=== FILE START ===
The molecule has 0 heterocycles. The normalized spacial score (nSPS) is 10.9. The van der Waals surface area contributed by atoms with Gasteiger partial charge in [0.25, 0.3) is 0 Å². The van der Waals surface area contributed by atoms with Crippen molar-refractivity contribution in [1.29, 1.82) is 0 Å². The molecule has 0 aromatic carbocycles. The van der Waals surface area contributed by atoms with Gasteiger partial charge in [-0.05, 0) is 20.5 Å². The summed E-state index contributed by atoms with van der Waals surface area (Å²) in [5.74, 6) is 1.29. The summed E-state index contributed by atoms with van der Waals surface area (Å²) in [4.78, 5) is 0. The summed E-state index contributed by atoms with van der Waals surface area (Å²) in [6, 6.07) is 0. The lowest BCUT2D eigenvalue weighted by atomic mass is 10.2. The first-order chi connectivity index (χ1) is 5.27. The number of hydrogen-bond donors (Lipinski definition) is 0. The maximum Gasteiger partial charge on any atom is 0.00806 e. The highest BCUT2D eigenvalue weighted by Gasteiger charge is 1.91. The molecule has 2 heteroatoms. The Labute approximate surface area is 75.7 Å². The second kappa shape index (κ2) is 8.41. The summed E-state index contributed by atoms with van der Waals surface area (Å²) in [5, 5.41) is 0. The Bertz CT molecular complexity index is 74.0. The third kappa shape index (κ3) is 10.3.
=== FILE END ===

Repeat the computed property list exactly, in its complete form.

The molecule has 0 heterocycles. The normalized spacial score (nSPS) is 10.9. The van der Waals surface area contributed by atoms with Gasteiger partial charge in [0.25, 0.3) is 0 Å². The van der Waals surface area contributed by atoms with Crippen molar-refractivity contribution in [1.29, 1.82) is 0 Å². The molecule has 0 aromatic carbocycles. The van der Waals surface area contributed by atoms with Gasteiger partial charge in [-0.05, 0) is 20.5 Å². The summed E-state index contributed by atoms with van der Waals surface area (Å²) in [5.74, 6) is 1.29. The summed E-state index contributed by atoms with van der Waals surface area (Å²) in [4.78, 5) is 0. The summed E-state index contributed by atoms with van der Waals surface area (Å²) in [6, 6.07) is 0. The lowest BCUT2D eigenvalue weighted by atomic mass is 10.2. The first-order chi connectivity index (χ1) is 5.27. The number of hydrogen-bond donors (Lipinski definition) is 0. The maximum Gasteiger partial charge on any atom is 0.00806 e. The highest BCUT2D eigenvalue weighted by Gasteiger charge is 1.91. The molecule has 2 heteroatoms. The Labute approximate surface area is 75.7 Å². The second kappa shape index (κ2) is 8.41. The summed E-state index contributed by atoms with van der Waals surface area (Å²) in [5, 5.41) is 0. The Bertz CT molecular complexity index is 74.0. The third kappa shape index (κ3) is 10.3.